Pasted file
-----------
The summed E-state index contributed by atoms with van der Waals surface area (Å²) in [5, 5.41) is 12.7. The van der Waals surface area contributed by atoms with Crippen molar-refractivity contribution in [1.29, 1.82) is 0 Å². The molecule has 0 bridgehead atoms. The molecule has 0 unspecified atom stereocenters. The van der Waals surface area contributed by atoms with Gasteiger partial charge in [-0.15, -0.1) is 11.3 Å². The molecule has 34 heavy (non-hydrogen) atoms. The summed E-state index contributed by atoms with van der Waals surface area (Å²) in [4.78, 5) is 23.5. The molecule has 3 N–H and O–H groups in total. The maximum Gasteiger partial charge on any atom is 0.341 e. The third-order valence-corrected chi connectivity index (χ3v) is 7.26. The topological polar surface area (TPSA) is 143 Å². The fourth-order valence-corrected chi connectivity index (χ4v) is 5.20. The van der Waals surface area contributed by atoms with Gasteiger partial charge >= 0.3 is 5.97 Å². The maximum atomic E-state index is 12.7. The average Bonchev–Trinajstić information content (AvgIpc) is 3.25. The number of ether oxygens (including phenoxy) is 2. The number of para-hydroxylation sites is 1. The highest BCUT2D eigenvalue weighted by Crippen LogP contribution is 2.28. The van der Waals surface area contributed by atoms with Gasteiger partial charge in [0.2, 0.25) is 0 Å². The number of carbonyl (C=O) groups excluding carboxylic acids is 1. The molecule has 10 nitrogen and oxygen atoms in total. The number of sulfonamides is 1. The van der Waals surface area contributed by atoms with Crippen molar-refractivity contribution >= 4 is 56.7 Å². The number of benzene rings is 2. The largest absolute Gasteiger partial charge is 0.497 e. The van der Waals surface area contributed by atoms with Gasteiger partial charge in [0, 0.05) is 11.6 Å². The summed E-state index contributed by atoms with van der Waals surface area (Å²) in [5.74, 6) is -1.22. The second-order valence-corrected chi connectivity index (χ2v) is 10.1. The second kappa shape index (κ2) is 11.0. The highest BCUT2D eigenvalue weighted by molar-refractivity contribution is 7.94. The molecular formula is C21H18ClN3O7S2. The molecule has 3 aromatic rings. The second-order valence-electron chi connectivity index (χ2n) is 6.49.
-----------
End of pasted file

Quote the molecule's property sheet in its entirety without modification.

The summed E-state index contributed by atoms with van der Waals surface area (Å²) in [5, 5.41) is 12.7. The van der Waals surface area contributed by atoms with Crippen molar-refractivity contribution in [1.29, 1.82) is 0 Å². The molecule has 0 bridgehead atoms. The molecule has 0 unspecified atom stereocenters. The van der Waals surface area contributed by atoms with Gasteiger partial charge in [-0.15, -0.1) is 11.3 Å². The molecule has 34 heavy (non-hydrogen) atoms. The summed E-state index contributed by atoms with van der Waals surface area (Å²) in [4.78, 5) is 23.5. The molecule has 3 N–H and O–H groups in total. The maximum Gasteiger partial charge on any atom is 0.341 e. The third-order valence-corrected chi connectivity index (χ3v) is 7.26. The topological polar surface area (TPSA) is 143 Å². The fourth-order valence-corrected chi connectivity index (χ4v) is 5.20. The van der Waals surface area contributed by atoms with Gasteiger partial charge >= 0.3 is 5.97 Å². The maximum atomic E-state index is 12.7. The average Bonchev–Trinajstić information content (AvgIpc) is 3.25. The number of ether oxygens (including phenoxy) is 2. The number of para-hydroxylation sites is 1. The highest BCUT2D eigenvalue weighted by Crippen LogP contribution is 2.28. The van der Waals surface area contributed by atoms with Gasteiger partial charge in [0.2, 0.25) is 0 Å². The number of carbonyl (C=O) groups excluding carboxylic acids is 1. The molecule has 10 nitrogen and oxygen atoms in total. The number of sulfonamides is 1. The van der Waals surface area contributed by atoms with Crippen molar-refractivity contribution >= 4 is 56.7 Å². The number of benzene rings is 2. The largest absolute Gasteiger partial charge is 0.497 e. The van der Waals surface area contributed by atoms with Gasteiger partial charge in [0, 0.05) is 11.6 Å². The summed E-state index contributed by atoms with van der Waals surface area (Å²) in [5.74, 6) is -1.22. The second-order valence-corrected chi connectivity index (χ2v) is 10.1. The second kappa shape index (κ2) is 11.0. The highest BCUT2D eigenvalue weighted by molar-refractivity contribution is 7.94. The molecular formula is C21H18ClN3O7S2. The molecule has 3 aromatic rings. The second-order valence-electron chi connectivity index (χ2n) is 6.49.